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Introduction A typical G.M. tube consists essentially of a cylindrical cathode in the form of a graphite coating on the inner wall of a glass envelope and an anode in the form of fine tungsten wire which stretches within and along the axis of the tube. Usually it is filled with a mixture of an inert gas (argon or neon) at a partial pressure of about 100 torr and a quenching gas (halogens or organic vapours) at about 10 torr. To allow 1onis1ng particles to enter the tube, a window covered with a thin sheet of mica is provided at one end of a tube. In operation, a sufficiently large potential difference i.e. applied across the anode and cathode of the tube so that a high radial electric field near the central wire is obtained. Under this condition, electrons produced by ionizing collisions between a high-speed particle entering the tube and the inert gas atoms are accelerated towards the anode wire by the strong electric field and acquire within a very short distance a high speed of their own. Because of this speed, they too can ionize other atoms and free more electrons. This multiplication of charges repeats itself in rapid succession producing within a very short interval of time an avalanche of electrons. The electron avalanche is concentrated near the central wire while the positive ions, being much heavier, drift slowly toward the cathode. For a G.M. tube with a cathode of radius 1cm, the time of flight of the positive ions is roughly about 100 microseconds, which is about 100 times longer than the time necessary to build up the electron avalanche. The consequence of this is that after the initiation of an electron avalanche by an entering particle the slowly moving positive ion sheath around the anode wire increases the effective radius of the anodes. The electric field round the wire therefore drops to a value below that which is capable of supporting ionization by collision. The electron avalanche ceases and a pulse of current due to this avalanche is subsequently produced.
is to produce can only a single pulse if for each particle entering the This be achieved spurious pulses due to secondary electrons released from the cathode surface by the bombardment of ions are completely suppressed so that the tube can recover as quickly as possible to be in a state when it is able to record the next entering particle. counter circuit is as shown in the following block diagram: where R. electrons from cathode surface to become neutral molecules. electronic scaling 2 . A quenching gas (it must be both polyatomic and of low ionization potential) introduced into the tube is to serve this purpose. Any excess energy that the neutral molecules have will cause them to dissociate into individual atoms rather than be imparted to the cathode to produce fresh electrons that would take part in further ionizing collisions. is connected in series with the stabilized H. The usual G. The and on molecular ions thus capture produced move slowly the to the cathode reaching there. supply and the tube. The output pulse is then fed via a capacitor C to a pulse amplifier. The idea is to allow the inert gas ions on their way to the cathode to collide with the heavy molecules thereby transfer their charges to the molecules and become neutralized .T. The current pulse initiated in the tube by an entering particle which is followed produces by an a voltage pulse across unit this for resistor.M.The object of the counter tube. a register of several MΩ.a process known as quenching.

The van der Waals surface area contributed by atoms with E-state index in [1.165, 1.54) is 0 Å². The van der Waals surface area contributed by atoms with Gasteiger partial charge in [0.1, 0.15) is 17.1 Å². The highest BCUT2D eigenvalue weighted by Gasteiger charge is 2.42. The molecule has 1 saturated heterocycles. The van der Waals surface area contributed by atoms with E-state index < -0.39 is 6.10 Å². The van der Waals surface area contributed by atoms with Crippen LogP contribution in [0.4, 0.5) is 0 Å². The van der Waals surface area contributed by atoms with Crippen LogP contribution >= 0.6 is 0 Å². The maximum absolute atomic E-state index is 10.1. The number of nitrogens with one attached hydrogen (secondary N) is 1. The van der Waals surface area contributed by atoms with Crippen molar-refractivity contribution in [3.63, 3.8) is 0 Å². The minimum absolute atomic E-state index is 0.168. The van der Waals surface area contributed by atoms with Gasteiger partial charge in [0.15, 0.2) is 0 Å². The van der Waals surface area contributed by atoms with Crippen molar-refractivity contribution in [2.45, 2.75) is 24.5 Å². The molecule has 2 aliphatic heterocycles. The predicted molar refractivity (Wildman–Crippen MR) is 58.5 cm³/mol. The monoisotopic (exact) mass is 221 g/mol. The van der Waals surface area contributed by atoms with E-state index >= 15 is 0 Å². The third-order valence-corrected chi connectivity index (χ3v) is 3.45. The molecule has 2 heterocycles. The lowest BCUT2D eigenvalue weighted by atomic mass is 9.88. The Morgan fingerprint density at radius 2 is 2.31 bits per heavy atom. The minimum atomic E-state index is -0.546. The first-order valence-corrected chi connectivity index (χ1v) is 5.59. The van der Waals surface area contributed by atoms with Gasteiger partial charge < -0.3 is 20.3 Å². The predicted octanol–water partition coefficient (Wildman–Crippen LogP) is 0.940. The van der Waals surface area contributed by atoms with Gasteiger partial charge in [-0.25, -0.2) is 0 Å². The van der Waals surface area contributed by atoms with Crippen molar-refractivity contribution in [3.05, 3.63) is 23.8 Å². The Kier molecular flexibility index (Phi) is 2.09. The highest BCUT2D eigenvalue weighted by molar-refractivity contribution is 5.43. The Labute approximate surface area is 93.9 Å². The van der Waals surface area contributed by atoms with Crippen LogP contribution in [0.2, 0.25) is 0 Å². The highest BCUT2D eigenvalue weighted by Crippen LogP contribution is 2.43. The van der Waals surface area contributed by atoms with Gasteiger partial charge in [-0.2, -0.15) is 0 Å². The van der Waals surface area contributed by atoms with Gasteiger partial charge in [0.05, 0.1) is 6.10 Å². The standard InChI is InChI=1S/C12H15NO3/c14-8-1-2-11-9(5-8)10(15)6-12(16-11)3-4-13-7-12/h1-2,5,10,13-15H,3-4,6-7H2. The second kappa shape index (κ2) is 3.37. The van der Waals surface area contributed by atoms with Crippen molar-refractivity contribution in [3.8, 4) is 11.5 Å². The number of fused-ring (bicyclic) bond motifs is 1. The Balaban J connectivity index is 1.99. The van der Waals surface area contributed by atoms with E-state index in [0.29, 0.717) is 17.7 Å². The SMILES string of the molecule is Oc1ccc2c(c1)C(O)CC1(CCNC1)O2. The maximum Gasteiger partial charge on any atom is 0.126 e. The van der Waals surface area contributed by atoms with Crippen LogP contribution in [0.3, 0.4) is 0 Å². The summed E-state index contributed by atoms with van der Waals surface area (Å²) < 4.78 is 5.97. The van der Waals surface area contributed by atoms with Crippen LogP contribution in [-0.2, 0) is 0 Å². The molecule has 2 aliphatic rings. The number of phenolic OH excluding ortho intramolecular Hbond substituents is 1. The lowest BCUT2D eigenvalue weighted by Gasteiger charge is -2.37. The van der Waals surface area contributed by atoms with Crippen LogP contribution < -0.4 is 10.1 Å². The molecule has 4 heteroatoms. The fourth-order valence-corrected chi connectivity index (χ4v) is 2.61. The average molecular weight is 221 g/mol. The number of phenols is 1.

no counts will be registered. Organic quenched tubes usually have a flatter plateau than halogen quenched tubes. tube connected to the decade counter is of type Mullard MX168. Typically. and may be between 300V and 900V. M. mechanical registers are also used. Sometimes. The register is usually composed of decade counting tubes. the threshold voltage. In this experiment a counter. the counting rate of a G. described above in one single unit is provided. This minimum voltage is a function of the gas pressure and the anode diameter. As the voltage is increased. in additional to decade counting tubes. counter depends on the applied voltage. as the quenching gas may be exhausted in this way. which incorporates all the decade necessary components. For still higher applied voltages the tube may go into continuous discharge. The change in counting rate over a 100V range of applied voltage may be as little as 5V. It is particularly important that an organic-quenched tube not be permitted to go into continuous discharge. Students are advised to do additional reading and answer the following questions: (i) Would the counter perform its normal duty if the polarities of the central wire and the inner wall of the tube were interchanged? (ii) Is there any advantage of using halogens rather than organic vapours as quenching gases? Explain. The G.recording the number of pulses. It has a mica window and uses halogens as quenching gas. called the plateau range. more and more counts are registered. Below a minimum voltage.M. Over a range of voltages. 3 . the counting rate is relatively insensitive to applied voltage.